Sam Mendes’ 1917 is a remarkable war epic that immediately draws you into the battlefront with its brilliant camera work and top-notch performances. It’s impressive technical work not only illustrates the perils of war but also creates a one-of-a-kind cinematic experience that is not to be missed.
The film is a rare technical accomplishment that utilizes one-shot camera techniques to tell one of the most enthralling war stories of the decade. Tracking shots or long takes, call it what you want, the art of creating a single scene without a cutting away is incredibly complex as it requires choreography, mapping, patience, and planning. Of course, there are plenty of films that use the technique for key scenes in a film, but there are fewer that were made to look like the film was shot in one long take, which makes 1917 that much more impressive.
With the way that 1917 moves, the audience follows the two protagonists on their perilous journey to deliver a message that could save the lives of many soldiers. The film, co-written by Mendes and Krysty Wilson-Cairns, draws inspiration from a fragment of a story that Alfred Mendes would tell his grandson, Sam Mendes. Which could explain why the film feels an old war story being told by a veteran.
The film opens with an April 6, 1917 card informing its audience of the significance of that moment in history. The frame then lights up and focuses on two British soldiers, Blake (Dean-Charles Chapman) and Schofield (George MacKay), who are given a life or death mission to deliver a message to Colonel MacKenzie (Benedict Cumberbatch) that the strategic withdrawal that Germany is planning is nothing more than a trap that could end up killing 1600 British soldiers.
Now 1917 could have been just another average wartime epic that uses the one-shot tracking technique as a gimmick. However, because cinematographer Roger Deakins is behind the camera, the entire film feels as though you are a part of Blake and Schofield’s mission. So you will see what they see and experience what they are experiencing in real-time. At times, you can start to feel the exhaustion they are feeling or some of the demoralizing moments when they experience the agony of war.
This is especially true when they have successfully crossed enemy lines and are heading into the unknown. That sort of fear begins to set in because neither or they know whether or not they will make it to the otherside alive. But you know that they have to if they are to save the lives of 1600 soldiers. That sense of urgency is only amplified when we learn that Blake’s brother is a part of that battalion.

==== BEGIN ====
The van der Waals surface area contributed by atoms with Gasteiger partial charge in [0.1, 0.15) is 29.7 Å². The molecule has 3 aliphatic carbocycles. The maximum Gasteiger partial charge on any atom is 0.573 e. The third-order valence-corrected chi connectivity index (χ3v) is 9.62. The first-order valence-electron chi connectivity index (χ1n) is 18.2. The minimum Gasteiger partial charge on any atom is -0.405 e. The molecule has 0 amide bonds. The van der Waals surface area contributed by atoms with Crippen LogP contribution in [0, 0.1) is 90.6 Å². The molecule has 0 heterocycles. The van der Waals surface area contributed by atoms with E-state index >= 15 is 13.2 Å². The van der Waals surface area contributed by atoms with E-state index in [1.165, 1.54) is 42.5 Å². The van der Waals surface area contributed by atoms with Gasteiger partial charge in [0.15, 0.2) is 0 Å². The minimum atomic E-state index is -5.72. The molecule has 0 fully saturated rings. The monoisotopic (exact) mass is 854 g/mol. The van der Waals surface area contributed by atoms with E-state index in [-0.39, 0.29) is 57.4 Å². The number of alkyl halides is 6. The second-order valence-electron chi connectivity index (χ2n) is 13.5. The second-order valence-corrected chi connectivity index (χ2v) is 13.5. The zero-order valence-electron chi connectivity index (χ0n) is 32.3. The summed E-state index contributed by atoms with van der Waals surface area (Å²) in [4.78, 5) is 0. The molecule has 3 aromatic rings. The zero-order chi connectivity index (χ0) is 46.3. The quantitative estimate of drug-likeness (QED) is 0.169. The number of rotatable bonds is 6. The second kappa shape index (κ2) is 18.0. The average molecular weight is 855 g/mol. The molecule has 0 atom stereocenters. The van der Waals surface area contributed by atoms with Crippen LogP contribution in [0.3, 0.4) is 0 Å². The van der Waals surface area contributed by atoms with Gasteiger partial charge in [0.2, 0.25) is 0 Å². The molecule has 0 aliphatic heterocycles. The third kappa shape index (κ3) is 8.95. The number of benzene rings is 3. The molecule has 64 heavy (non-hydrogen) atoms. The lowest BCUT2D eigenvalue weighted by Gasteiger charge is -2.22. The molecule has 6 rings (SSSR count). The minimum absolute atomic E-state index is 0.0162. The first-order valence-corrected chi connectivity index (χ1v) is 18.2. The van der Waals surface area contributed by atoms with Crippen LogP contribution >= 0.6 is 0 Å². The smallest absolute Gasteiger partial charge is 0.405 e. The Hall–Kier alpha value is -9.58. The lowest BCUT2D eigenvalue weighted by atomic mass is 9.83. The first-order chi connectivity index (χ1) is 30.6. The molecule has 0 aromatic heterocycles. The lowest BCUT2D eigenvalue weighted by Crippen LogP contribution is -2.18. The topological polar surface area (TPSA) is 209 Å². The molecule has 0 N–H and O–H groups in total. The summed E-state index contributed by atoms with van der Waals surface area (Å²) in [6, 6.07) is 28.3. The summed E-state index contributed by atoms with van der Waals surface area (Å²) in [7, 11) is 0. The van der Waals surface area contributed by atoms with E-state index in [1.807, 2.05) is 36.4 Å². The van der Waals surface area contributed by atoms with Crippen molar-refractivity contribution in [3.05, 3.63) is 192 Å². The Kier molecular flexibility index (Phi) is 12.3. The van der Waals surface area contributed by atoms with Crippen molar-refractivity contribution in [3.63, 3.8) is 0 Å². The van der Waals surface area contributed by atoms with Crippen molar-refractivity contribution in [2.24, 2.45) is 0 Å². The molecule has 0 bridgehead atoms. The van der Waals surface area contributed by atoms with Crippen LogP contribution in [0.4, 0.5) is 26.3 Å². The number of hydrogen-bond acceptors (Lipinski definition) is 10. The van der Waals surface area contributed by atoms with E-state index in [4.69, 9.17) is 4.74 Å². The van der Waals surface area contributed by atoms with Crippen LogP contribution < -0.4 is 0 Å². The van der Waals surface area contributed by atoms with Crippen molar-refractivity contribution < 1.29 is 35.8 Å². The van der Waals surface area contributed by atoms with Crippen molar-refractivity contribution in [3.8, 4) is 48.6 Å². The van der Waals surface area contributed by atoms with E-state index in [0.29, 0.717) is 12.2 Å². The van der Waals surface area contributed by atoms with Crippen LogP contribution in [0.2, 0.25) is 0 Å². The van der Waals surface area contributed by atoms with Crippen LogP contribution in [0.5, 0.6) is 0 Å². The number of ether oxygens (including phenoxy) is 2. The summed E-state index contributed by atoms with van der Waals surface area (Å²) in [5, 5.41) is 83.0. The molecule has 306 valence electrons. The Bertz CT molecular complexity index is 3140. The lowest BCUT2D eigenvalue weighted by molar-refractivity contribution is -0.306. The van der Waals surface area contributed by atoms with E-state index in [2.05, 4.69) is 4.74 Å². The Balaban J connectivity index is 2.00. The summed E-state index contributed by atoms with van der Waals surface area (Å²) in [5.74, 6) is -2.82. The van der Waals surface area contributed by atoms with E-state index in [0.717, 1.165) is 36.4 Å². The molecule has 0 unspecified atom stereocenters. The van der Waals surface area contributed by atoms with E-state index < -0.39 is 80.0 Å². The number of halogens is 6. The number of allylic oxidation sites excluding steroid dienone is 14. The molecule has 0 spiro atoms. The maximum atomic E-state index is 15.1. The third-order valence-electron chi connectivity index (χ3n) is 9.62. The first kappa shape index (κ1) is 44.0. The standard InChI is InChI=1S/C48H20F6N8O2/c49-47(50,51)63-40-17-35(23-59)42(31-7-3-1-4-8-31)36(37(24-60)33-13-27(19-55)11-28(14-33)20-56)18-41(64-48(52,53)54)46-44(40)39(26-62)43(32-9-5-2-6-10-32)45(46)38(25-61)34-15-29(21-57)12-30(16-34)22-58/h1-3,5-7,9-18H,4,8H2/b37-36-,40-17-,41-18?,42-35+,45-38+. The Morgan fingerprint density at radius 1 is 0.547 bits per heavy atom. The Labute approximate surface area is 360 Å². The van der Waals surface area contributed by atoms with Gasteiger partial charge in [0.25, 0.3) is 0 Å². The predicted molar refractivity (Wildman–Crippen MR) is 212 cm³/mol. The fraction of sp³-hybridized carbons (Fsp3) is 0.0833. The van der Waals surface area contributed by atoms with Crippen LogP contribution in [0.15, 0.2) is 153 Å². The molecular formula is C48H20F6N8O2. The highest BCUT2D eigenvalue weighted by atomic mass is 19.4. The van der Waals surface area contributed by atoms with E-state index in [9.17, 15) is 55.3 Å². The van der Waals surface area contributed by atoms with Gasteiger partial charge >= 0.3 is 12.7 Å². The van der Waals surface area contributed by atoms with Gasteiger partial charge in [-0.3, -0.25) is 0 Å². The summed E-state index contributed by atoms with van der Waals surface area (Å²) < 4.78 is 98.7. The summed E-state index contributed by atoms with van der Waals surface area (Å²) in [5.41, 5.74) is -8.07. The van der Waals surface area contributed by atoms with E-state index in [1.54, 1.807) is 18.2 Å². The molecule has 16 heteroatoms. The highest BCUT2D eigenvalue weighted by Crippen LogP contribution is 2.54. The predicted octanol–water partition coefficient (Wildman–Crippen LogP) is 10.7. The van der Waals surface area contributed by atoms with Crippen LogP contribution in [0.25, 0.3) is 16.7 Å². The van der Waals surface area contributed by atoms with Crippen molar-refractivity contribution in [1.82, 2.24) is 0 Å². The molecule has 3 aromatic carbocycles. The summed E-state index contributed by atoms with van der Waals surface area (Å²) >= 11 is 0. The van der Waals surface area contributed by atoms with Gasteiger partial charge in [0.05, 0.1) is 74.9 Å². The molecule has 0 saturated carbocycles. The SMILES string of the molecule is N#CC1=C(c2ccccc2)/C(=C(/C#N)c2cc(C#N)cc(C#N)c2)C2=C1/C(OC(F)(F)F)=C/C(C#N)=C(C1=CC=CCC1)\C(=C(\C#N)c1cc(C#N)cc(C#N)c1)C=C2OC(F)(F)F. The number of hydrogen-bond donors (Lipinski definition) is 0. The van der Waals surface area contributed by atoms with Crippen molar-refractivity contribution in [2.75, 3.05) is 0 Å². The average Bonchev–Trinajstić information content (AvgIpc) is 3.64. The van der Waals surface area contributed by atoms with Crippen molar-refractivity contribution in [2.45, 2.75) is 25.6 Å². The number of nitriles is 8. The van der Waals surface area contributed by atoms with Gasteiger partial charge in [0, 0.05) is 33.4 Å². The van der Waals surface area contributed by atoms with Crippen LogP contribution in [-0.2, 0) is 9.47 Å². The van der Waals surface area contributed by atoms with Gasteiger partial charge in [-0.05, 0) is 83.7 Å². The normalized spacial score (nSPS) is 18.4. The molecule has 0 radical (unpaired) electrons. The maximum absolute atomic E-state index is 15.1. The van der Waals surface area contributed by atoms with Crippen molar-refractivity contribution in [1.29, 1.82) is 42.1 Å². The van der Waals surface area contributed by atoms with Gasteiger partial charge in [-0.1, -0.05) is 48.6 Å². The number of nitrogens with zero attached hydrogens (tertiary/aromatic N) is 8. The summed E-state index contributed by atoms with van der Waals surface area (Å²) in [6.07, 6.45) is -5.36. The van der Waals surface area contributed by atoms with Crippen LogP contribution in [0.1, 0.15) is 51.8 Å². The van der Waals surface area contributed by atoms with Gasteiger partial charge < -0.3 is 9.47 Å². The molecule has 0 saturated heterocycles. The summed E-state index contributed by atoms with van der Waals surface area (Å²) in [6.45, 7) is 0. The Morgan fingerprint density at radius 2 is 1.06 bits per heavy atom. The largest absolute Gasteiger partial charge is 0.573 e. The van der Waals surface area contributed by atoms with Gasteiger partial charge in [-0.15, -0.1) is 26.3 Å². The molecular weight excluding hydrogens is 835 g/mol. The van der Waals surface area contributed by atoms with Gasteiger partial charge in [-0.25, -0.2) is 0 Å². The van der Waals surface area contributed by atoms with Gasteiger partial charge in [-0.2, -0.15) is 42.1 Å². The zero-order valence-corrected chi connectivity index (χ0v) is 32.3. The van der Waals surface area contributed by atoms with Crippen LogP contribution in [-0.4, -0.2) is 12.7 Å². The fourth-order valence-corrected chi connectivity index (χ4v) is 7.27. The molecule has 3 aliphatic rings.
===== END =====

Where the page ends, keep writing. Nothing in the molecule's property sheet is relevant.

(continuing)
And yet, Mendes can give us something much more than just another wartime epic. He gives us something that is also deeply human by playing with contrasting visuals. There are moments within the film that may seem peaceful like when Blake and Schofield enter a serene field of chopped down cherry trees whose flowers are just blooming that appears to be untouched by the ravished of war. But that is disturbed when a German fighter plane is shot down. The same can be said for the peak of the battle, while there is nothing but death and destruction that surround the two soldiers, Deakins’ exemplary camera work and use of lights and shadows only beautify the frame.
That kind of dichotomy works to the 1917’s advantage as audiences get to see the contrasts between the agony of war and serenity of peace. And these subtle contrasts only exemplify how these soldiers and the victims of war are simply fighting to survive.
And 1917’s other strengths come from showing us the humanity in these characters. The conversations they would have on their perilous journey would be considered mundane, but under the circumstances and the sense of urgency, it is something that keeps the film going and the audience engaged. For at a moment’s notice, things could change in an instant, leaving our characters to react to whatever dire situation they are confronted with. And, again, that works for a film like 1917 because it is filmed as if it was one shot. Everything keeps flowing and cannot stop for anything because both soldiers know that they need to see that their mission is accomplished.
Though a lot of praise will be directed towards 1917’s technical work, one cannot overlook the emotional and physical demands from its two lead actors, Chapman and MacKay. Yes, the film has its major stars in Cumberbatch, Colin Firth, Mark Strong, and Andrew Scott, but really, the film belongs to its two up and coming actors who are acting as their respective characters on screen but also as a guide for the story. It is because of them that the story is realized and there for everyone to experience firsthand.
Sam Mendes’ 1917 deftly captures all of the emotional and physical nuances of war with every single frame that appears on the screen. Audiences are immediately drawn into the story that is not only melancholic but also thrilling as the film can balance out the tragedy of the loss of comrades, exciting battle sequences, and tender moments that show a soldier can be human.